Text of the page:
I have first-hand experience of what growing up in such a system meant. I won a scholarship to Highgate and started there in January 1925. In many ways it was a traditional school for the upper classes; however it had one very striking feature, extreme academic flexibility. It was possible to go to the headmaster, Dr. J.A.H. Johnston, and explain that you wanted your studies to develop in a particular direction, and he would organize some arrangement to make this possible. There were 10 mathematics sets. The set you went into depended solely on your mathematical knowledge. (This suited me down to the ground. I was keen on mathematics, science, English and Latin, and had an appalling record in French, history and geography.) A chunk of mathematics that could be covered in one term was assigned to each set. If you mastered it, you would be promoted to the set above. Thus in one year you could win three promotions. Anyone with a strong inclination towards mathematics could finish the work of the top set by the age of 15, and then go into the Headmaster's Specials. This usually consisted of about 6 boys of varying ages (in a school of 600). One of these boys would just have won a scholarship to Oxford or Cambridge; another would be preparing for a scholarship examination. There would be one or two 15-year-olds who had just come in to the Specials, and others who had been there for a year or two. We were left to get on with reading mathematical textbooks appropriate to the stage we were at. The headmaster was usually busy reorganizing something. He would drop in occasionally to see how things were going. I still have a copy of the big, old-fashioned Differential Calculus by J.Edwards, in which he had put ticks against the examples he thought it most important that I should do. Most of the books we read had answers in the back. I never remember handing in any work for correction. The only examinations we had were external. At the age of about 16 we took London Matriculation. We used to put on bowler hats and proceed to the People's Palace in Mile End Road where the examination was held. Later we took Higher School Certificate. The books I read had much in common with those listed by Littlewood, though I am sure I did not read such an incredibly large amount. However my reading did include some substantial items, such as more than half of Jeans' The Mathematical Theory of Electricity and Magnetism. What can be said, in all three cases, is that a significant fraction of a university honours mathematics course had been mastered by the time we left secondary school. There is so much mathematics to be learnt, and in a life there is so little time to do it, that it is a tragic waste if the highly important early years are not used to the full.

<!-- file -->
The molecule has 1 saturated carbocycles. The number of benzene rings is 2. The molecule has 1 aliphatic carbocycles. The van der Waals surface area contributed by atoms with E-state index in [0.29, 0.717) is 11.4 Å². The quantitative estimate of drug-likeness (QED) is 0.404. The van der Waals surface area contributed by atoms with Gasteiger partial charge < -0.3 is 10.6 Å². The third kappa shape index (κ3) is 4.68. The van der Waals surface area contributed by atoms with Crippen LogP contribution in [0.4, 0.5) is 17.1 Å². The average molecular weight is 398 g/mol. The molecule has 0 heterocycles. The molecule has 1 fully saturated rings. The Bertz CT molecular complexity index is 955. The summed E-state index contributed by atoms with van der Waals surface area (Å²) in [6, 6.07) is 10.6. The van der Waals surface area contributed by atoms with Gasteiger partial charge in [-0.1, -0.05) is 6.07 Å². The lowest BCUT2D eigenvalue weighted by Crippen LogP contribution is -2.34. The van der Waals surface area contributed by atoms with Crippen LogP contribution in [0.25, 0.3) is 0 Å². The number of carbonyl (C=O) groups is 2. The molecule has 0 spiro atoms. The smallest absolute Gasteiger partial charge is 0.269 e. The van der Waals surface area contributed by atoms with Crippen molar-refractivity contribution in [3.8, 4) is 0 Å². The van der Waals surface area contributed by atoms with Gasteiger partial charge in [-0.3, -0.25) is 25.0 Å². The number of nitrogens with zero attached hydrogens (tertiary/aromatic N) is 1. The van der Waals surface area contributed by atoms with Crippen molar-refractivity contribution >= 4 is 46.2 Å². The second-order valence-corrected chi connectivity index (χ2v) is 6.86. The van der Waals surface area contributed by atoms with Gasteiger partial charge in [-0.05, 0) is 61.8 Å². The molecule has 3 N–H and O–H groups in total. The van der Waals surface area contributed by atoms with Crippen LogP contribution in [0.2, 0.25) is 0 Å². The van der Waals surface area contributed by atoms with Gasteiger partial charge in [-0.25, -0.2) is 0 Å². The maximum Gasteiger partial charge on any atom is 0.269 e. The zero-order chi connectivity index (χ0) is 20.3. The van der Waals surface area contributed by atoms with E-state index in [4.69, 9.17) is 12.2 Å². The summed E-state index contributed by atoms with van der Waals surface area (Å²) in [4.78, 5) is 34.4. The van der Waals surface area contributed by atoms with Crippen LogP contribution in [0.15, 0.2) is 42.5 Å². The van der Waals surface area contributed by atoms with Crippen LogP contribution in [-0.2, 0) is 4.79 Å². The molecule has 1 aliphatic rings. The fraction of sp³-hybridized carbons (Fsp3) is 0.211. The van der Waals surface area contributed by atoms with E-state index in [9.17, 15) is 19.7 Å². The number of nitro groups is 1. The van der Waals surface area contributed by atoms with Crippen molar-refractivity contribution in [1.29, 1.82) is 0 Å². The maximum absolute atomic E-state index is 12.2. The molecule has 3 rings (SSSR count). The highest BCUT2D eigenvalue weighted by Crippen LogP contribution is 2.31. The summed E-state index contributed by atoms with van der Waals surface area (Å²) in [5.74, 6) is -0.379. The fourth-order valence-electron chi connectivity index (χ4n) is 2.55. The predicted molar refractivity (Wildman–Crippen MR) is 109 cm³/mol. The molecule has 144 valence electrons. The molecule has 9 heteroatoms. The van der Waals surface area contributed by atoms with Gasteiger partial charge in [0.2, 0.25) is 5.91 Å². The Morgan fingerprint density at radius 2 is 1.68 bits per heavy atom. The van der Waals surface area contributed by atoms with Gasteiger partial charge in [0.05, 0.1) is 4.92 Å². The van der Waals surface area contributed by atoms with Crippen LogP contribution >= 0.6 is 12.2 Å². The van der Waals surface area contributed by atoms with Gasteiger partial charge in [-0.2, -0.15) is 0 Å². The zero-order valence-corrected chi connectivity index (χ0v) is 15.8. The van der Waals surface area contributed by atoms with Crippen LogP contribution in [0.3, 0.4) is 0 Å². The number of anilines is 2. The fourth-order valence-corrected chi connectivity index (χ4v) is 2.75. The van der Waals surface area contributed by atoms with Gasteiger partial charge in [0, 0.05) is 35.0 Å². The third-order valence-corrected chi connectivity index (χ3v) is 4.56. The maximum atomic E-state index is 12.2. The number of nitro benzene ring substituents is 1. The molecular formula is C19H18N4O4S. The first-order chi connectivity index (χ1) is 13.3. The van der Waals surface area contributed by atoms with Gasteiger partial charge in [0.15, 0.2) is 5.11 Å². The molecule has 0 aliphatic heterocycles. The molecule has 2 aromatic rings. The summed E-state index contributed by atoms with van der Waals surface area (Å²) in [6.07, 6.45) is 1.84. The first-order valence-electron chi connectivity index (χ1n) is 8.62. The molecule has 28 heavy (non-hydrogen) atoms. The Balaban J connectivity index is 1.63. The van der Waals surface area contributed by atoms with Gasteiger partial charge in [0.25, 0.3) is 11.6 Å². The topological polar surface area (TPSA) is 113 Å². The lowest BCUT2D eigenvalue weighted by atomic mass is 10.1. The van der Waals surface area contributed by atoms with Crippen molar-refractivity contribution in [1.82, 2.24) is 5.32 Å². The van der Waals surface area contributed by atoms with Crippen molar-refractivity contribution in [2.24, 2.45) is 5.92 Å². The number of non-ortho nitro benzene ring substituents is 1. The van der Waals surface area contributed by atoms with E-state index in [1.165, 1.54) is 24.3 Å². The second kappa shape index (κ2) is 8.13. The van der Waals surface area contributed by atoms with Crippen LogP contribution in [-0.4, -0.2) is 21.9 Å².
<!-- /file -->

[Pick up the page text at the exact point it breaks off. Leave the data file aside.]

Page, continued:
The contribution of the teachers.